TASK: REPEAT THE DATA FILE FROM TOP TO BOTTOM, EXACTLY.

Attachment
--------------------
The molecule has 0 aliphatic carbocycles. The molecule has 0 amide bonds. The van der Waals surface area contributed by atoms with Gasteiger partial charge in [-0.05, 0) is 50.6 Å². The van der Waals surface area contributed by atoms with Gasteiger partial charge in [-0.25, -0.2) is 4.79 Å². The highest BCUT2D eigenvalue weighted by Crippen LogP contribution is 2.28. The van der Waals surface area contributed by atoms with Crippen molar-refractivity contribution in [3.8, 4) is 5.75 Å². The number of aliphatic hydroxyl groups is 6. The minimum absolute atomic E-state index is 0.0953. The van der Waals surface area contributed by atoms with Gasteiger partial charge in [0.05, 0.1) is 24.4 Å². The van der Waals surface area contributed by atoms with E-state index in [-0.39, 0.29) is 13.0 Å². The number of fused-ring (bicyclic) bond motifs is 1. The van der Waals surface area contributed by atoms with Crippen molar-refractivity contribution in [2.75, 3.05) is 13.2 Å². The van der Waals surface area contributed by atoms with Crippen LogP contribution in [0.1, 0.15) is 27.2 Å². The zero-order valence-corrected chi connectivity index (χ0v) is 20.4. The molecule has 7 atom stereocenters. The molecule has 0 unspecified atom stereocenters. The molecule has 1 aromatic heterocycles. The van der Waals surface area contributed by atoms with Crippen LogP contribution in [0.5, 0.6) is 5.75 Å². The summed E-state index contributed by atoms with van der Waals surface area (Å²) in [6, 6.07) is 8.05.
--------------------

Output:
The molecule has 0 aliphatic carbocycles. The molecule has 0 amide bonds. The van der Waals surface area contributed by atoms with Gasteiger partial charge in [-0.05, 0) is 50.6 Å². The van der Waals surface area contributed by atoms with Gasteiger partial charge in [-0.25, -0.2) is 4.79 Å². The highest BCUT2D eigenvalue weighted by Crippen LogP contribution is 2.28. The van der Waals surface area contributed by atoms with Crippen molar-refractivity contribution in [3.8, 4) is 5.75 Å². The number of aliphatic hydroxyl groups is 6. The minimum absolute atomic E-state index is 0.0953. The van der Waals surface area contributed by atoms with Gasteiger partial charge in [0.05, 0.1) is 24.4 Å². The van der Waals surface area contributed by atoms with E-state index in [-0.39, 0.29) is 13.0 Å². The number of fused-ring (bicyclic) bond motifs is 1. The van der Waals surface area contributed by atoms with Crippen molar-refractivity contribution in [2.75, 3.05) is 13.2 Å². The van der Waals surface area contributed by atoms with Crippen LogP contribution in [0.1, 0.15) is 27.2 Å². The zero-order valence-corrected chi connectivity index (χ0v) is 20.4. The molecule has 7 atom stereocenters. The molecule has 0 unspecified atom stereocenters. The molecule has 1 aromatic heterocycles. The van der Waals surface area contributed by atoms with Crippen LogP contribution in [0.5, 0.6) is 5.75 Å². The summed E-state index contributed by atoms with van der Waals surface area (Å²) in [6, 6.07) is 8.05.